Hypertext Monuments

modular sculptures composed of laser-engraved plastic,
found imagery sourced from arena, inkjet on vinyl, MDF, 12 x 12”


︎︎︎ Link to Do Not Research Essay




I’ve spent the past few months tracking the circulation of a set of images: grainy, low resolution scans documenting the work of the Italian Radical Design group, Superstudio. These images seem to find their way into every niche of moodboarding, particularly on the visual research platform, are.na. They can be found on boards for an H&M seasonal campaign, album cover inspiration, research for an architecture thesis...Like most content relegated to image aggregation sites, reference to their origin is often erased and they are rechristened with titles derived from metadata. What were once imaginings of a “life without objects,” become eye candy ripe for commercial appropriation. Stripped of meaning, these images are transplanted into channels where they exist in the company of vastly dissimilar imagery, ranging from robot_examines_body_in_bagdad.jpg to BritneySpears_portrait.jpg.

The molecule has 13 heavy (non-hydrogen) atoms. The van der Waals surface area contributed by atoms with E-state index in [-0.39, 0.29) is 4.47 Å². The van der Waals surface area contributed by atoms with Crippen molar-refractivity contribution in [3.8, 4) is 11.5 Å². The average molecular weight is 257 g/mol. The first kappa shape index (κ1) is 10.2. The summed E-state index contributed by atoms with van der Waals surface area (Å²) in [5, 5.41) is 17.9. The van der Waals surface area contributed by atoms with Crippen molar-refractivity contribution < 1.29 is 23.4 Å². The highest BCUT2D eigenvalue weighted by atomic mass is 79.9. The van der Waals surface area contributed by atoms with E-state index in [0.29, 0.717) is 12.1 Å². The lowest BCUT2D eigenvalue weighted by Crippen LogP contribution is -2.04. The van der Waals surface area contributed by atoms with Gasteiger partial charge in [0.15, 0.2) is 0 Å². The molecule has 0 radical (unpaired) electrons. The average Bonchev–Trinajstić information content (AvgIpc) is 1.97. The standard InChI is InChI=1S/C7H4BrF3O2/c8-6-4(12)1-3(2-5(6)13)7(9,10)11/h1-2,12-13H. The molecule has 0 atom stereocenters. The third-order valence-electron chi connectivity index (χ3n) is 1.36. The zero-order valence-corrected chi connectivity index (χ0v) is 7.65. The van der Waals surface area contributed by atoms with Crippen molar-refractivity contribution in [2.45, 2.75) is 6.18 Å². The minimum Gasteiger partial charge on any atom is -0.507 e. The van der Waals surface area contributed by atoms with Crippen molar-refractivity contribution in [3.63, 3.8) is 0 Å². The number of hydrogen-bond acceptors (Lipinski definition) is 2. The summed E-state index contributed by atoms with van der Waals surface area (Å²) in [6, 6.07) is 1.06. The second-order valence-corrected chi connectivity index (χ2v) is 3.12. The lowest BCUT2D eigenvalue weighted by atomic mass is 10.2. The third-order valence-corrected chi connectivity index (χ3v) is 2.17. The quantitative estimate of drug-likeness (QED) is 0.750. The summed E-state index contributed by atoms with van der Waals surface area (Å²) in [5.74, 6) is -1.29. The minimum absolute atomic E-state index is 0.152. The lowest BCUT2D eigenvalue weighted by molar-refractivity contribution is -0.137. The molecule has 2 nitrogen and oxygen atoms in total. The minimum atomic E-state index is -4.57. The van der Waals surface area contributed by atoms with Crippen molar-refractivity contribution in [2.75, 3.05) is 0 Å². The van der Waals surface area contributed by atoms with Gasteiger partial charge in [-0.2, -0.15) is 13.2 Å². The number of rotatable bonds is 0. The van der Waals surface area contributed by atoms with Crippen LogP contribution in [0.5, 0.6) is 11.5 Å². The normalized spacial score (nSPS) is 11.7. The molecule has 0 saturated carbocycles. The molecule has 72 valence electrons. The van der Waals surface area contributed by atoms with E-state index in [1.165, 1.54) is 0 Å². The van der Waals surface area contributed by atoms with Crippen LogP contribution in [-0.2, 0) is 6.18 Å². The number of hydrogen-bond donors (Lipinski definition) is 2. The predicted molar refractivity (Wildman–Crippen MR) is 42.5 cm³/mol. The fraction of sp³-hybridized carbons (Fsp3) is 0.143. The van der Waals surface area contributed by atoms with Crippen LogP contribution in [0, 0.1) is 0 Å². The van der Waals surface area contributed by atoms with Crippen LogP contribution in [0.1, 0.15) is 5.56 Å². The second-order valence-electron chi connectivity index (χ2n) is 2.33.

As a means of examining this strange compression of time and context, I began collecting any images that neighbored the original Superstudio images. Ultimately, I pasted them back onto forms similar to ones that I encountered throughout my research, pieces that, after processing through a reverse image lookup site, I discovered were sculptures created by a Florentine interior designer, Duccio Maria Gambi. Since these forms were based on Superstudio’s Quaderna series, It felt fitting to fuse them with the disseminated images I had gathered. Tracking the dispersion of these images through various channels of art direction allowed me to witness their commercial appropriation in real time and examine the contemporary role of the image aggregator.









Projects: ① Recent Work ② Hypertext Monuments ③ Network Spirituality ④ Higher Source ⑤ Special Effects Guided by a Communal Spirit
⑦ Objects for Ascension








© Rachel Jackson